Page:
inclinations and activities. Your
committee has been unanimous,
however, in the belief that we
should cooperate fully with the
IUS in cultural projects such as
the correspondence bureau.
As political events create con-
tinually mounting tensions in the
world, the correspondence ex-
change presents one of the few
remaining means of communica-
tion with students of Central and
Believing that such communi-
cation, particularly with students
on the "other side" of the world,
is a healthy and constructive ac-
tivity for thinking students, we en-
courage you to call project chair-
man Dick Cortright at 24591 and
get an application blank.
Chairman, NSA Comm.
To the Editor:
"DON'T CHASE that lass across
Is one of the signs that you will
We thought t'would make the
If pleasing signs were only seen.
We dotted laws both near and far,
But we were reaching for a star.
As fast as we can new signs make,
Some students the old ones take.
This project done by APO,
Really keeps us on the go.
Many an Hour, many a Day,
We've painted signs to show the
The time we've spent in doing
We hope won't really go amiss.
We don't mind working without
If only the signs you will obey.
This prograr will not work at all,
Unless everyone answers the call.
First, see that signs that we put
Do not by chance (?) become
We ask of all, both freshman,
That our new signs they keep
And also please observe the signs,
So proudly we say, "This campus,
This poetry though not the best,
We hope the spirit will you infest.
Corr. Sec., Gappa Pi of
Alpha Phi Omega, National
To the Editor:
OUR "DIXIECRATS" would do
well bo go outside the South
for their presidential candidate.
It seems to me that Harry Ben-
nett would best represent their
mode of civilization, and would be
equipped by experience to admin-
ister their social program. So long
as the graft was good, he wouldn't
mind, I suppose, shifting from
straight whisky to mint juleps.
-P. H. McNutt.
From the pages of The Daily
FIFTY YEARS AGO TODAY:
Fraternity editors were elected to the
Michiganensian board, with campus soror-
ities deciding to rotate their offices each
year to prevent dissension over the posi-
tions. The affiliated students were mem-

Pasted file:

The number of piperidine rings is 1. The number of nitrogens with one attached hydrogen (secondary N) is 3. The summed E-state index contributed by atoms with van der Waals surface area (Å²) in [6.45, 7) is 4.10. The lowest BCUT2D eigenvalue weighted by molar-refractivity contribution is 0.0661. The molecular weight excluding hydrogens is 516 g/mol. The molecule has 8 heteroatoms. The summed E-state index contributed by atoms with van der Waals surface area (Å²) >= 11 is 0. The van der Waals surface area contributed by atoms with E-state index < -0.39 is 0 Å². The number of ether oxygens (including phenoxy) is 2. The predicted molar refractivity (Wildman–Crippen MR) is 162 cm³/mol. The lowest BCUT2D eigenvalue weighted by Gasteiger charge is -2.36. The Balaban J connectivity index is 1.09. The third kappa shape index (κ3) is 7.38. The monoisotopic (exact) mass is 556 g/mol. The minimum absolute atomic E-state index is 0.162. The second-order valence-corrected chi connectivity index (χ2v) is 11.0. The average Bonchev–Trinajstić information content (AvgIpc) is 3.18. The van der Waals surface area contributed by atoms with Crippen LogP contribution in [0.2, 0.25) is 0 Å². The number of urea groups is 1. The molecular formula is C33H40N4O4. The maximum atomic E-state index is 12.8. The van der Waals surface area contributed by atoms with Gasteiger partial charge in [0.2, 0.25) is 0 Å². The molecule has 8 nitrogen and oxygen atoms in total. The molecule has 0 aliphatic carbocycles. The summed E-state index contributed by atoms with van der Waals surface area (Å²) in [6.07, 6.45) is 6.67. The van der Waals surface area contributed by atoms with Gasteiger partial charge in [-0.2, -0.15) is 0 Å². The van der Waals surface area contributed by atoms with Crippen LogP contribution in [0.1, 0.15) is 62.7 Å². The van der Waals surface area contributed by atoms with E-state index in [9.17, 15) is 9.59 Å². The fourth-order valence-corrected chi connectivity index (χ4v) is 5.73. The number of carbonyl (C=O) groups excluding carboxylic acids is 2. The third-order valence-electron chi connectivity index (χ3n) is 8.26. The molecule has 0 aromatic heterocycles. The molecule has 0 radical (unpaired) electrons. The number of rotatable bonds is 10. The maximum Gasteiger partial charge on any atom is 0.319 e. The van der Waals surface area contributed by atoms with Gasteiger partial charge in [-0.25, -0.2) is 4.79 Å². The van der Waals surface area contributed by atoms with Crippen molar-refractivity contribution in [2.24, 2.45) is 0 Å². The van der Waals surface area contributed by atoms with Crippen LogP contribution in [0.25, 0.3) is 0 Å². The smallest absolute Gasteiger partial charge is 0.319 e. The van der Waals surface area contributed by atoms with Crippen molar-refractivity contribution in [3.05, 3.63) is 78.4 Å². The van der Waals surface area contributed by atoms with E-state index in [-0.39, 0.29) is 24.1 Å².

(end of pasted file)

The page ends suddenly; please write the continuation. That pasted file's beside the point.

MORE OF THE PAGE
ber$ of a committee composed of repre-
sentatives from the literature, engineering
and law schools.
TWENTY YEARS AGO TODAY:
Prop problem perplexed the cast of "The
Play's The Thing," but President Little,
University head, came to their aid by
lending his dress suit for the performance.
"tri llt +itho n lrtnun n +1-a .fist
To the Editor:
BY THE TIME this letter
reaches print the Mundt-Nix-
on Bill may well have passed the
House of Representatives with the
final battle being waged in the
Senate. Time slips by while the
fascist-minded proponents of the
bill make haste, and the true na-
ture of the bill is kept from the
American people by a conspiracy
of silence in the press. Are these
more Communist slogans' "fas-
cist-minded" and "conspiracy of
For the latter, few newspapers
outside New York (and there only
PM and the Herald Tribune)
have printed comprehensive sum-
manes of the bill. Editorial com-
ment has been evasive of the true
intent and danger of the bill, in
the few cases where there has
been editorial comment.
"Fascist-minded?" The Mundt-
Nixon Bill (Subversive Activities
Control Act of 1948 HR 5852) is
sponsored by two members of the
Un-American Activities Commit-
tee and is the product of that
committee's hearings on outlaw-
ing the Communist Party.
Consider: under the Mundt-Nix-
on Bill you could be required
to register as a foreign agent if
you belonged to any organization
that the Attorney General listed
as subversive. If convicted of sub-
versive activity, you could be fined
$10,000, sent to jail for ten years
and deprived of your citizenship.
And what would make you subver-
sive? Believing in, advocation,
supporting or associating yourself
with the program of the Com-
munist Party or anything re-
sembling that program,
You're subversive in the eyes
of the Un-Americans if you favor
Soviet-American friendship, if you
oppose UMT or Jim Crow in the
Army, if you support the Third
Party, if you supported Operation
Haircut, etc. You can be consid-
ered a foreign agent if you are a
Zionist. Advocating nationaliza-
tion of atomic energy. means over-
throwing the government (force
and violence doesn't have to be
You don't have to believe us.
Get a copy of the bill and read it
yourself. Read it carefully-fig-
ure how it could be used against
YOU. Then let your Congressman
know what you think of it-before
he's telling you what to think.
-The Executive Comm.
Ralph Neafus Club, CP.
WHAT WILL BEAT both Dewey
and Taft is the likelihood
that they will go into the conven-
tion with so much strength that
neither can get a majority and
that in the subsequent shuffle a
compromise candidate will come
-Karl Keyerleber in
espgfg lig- eeer-=-. - .
Edited and managed by students of
the University of Michigan tader the
authority of the Board in Control of
John Campbell......Managing Editor
Dick Maloy...............City Editor
Harriett Friedman .. Editorial Director
Lida Dailes .......... Associate Editor
Joan Katz...........Associate Editor
Fred Schott......... Associate Editor
Dick Kraus ..............Sports Editor
Bob Lent ......Associate Sports Editor
Joyce Johnson....... Women's Editor
Jean Whitney Associate Women's Editor
Bess Hayes ................. Librarian
Nancy Helmick .......General Manag r
Jeanne Swendeman......Ad. Manager
Edwin Schneider .. Prance Manager
Dick Halt....... Circulation Manager
Member of The Associated Press
The Associated Press is exclusively
entitled to the use for re-publication
of all news dispatched credited to it o
otherwise credited in this newspaper.
All rights of re-publication of all other
matters herein are also reserved.
Entered at the Post Office at Anti
Arbor, Michigan, as second-class mal
Subscription during the reguler
school year by carrier, $5.00, by mall,
Assodated Collegiate Press
I hooe this is one of Mr. Blahis' good days.
,Ask that imaginary Pixie of yours to 1
Sli think Ralph is sorry he turned down
I can ask